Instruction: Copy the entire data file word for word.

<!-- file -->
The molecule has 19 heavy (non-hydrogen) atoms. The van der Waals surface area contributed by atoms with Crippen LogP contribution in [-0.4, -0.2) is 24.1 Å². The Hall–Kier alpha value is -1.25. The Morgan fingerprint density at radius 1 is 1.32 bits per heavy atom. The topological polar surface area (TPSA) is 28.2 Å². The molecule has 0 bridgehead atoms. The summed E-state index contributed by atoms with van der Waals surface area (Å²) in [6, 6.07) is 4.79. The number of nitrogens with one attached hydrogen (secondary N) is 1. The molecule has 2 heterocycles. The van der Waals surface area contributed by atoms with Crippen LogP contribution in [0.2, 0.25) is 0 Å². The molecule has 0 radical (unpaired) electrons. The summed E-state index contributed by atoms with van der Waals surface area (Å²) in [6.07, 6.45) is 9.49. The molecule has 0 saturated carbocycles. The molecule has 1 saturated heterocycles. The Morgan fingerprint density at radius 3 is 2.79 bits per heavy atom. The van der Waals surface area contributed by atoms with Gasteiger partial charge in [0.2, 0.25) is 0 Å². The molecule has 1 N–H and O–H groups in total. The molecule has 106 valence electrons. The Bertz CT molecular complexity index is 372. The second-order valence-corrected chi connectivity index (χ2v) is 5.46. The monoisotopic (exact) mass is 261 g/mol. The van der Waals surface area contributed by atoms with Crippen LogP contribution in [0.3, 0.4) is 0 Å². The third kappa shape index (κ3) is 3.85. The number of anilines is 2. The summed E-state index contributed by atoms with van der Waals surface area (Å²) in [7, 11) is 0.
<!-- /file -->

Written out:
The molecule has 19 heavy (non-hydrogen) atoms. The van der Waals surface area contributed by atoms with Crippen LogP contribution in [-0.4, -0.2) is 24.1 Å². The Hall–Kier alpha value is -1.25. The Morgan fingerprint density at radius 1 is 1.32 bits per heavy atom. The topological polar surface area (TPSA) is 28.2 Å². The molecule has 0 bridgehead atoms. The summed E-state index contributed by atoms with van der Waals surface area (Å²) in [6, 6.07) is 4.79. The number of nitrogens with one attached hydrogen (secondary N) is 1. The molecule has 2 heterocycles. The van der Waals surface area contributed by atoms with Crippen LogP contribution in [0.2, 0.25) is 0 Å². The molecule has 0 radical (unpaired) electrons. The summed E-state index contributed by atoms with van der Waals surface area (Å²) in [6.07, 6.45) is 9.49. The molecule has 0 saturated carbocycles. The molecule has 1 saturated heterocycles. The Morgan fingerprint density at radius 3 is 2.79 bits per heavy atom. The van der Waals surface area contributed by atoms with Gasteiger partial charge in [0.2, 0.25) is 0 Å². The molecule has 1 N–H and O–H groups in total. The molecule has 106 valence electrons. The Bertz CT molecular complexity index is 372. The second-order valence-corrected chi connectivity index (χ2v) is 5.46. The monoisotopic (exact) mass is 261 g/mol. The van der Waals surface area contributed by atoms with Crippen LogP contribution in [0.3, 0.4) is 0 Å². The third kappa shape index (κ3) is 3.85. The number of anilines is 2. The summed E-state index contributed by atoms with van der Waals surface area (Å²) in [7, 11) is 0.